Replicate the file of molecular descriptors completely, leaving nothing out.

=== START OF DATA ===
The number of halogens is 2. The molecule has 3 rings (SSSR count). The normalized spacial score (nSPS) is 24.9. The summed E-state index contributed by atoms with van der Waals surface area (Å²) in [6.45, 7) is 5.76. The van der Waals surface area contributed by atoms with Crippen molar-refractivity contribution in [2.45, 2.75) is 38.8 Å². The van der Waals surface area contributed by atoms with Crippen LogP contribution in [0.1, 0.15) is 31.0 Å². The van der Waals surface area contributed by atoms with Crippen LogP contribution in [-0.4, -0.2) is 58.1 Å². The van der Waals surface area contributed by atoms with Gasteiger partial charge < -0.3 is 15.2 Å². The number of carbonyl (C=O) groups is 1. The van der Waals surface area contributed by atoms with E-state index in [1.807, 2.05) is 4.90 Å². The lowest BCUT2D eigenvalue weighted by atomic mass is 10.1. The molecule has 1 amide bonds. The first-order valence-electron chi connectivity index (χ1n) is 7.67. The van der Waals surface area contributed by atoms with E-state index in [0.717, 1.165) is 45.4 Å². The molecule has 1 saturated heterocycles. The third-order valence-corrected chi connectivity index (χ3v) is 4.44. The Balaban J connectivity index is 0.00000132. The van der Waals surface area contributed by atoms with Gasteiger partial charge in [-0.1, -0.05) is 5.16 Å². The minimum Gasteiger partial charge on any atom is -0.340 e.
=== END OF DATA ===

The number of halogens is 2. The molecule has 3 rings (SSSR count). The normalized spacial score (nSPS) is 24.9. The summed E-state index contributed by atoms with van der Waals surface area (Å²) in [6.45, 7) is 5.76. The van der Waals surface area contributed by atoms with Crippen molar-refractivity contribution in [2.45, 2.75) is 38.8 Å². The van der Waals surface area contributed by atoms with Crippen LogP contribution in [0.1, 0.15) is 31.0 Å². The van der Waals surface area contributed by atoms with Crippen LogP contribution in [-0.4, -0.2) is 58.1 Å². The van der Waals surface area contributed by atoms with Gasteiger partial charge < -0.3 is 15.2 Å². The number of carbonyl (C=O) groups is 1. The van der Waals surface area contributed by atoms with E-state index in [1.807, 2.05) is 4.90 Å². The lowest BCUT2D eigenvalue weighted by atomic mass is 10.1. The molecule has 1 amide bonds. The first-order valence-electron chi connectivity index (χ1n) is 7.67. The van der Waals surface area contributed by atoms with E-state index in [0.717, 1.165) is 45.4 Å². The molecule has 1 saturated heterocycles. The third-order valence-corrected chi connectivity index (χ3v) is 4.44. The Balaban J connectivity index is 0.00000132. The van der Waals surface area contributed by atoms with Gasteiger partial charge in [-0.1, -0.05) is 5.16 Å². The minimum Gasteiger partial charge on any atom is -0.340 e.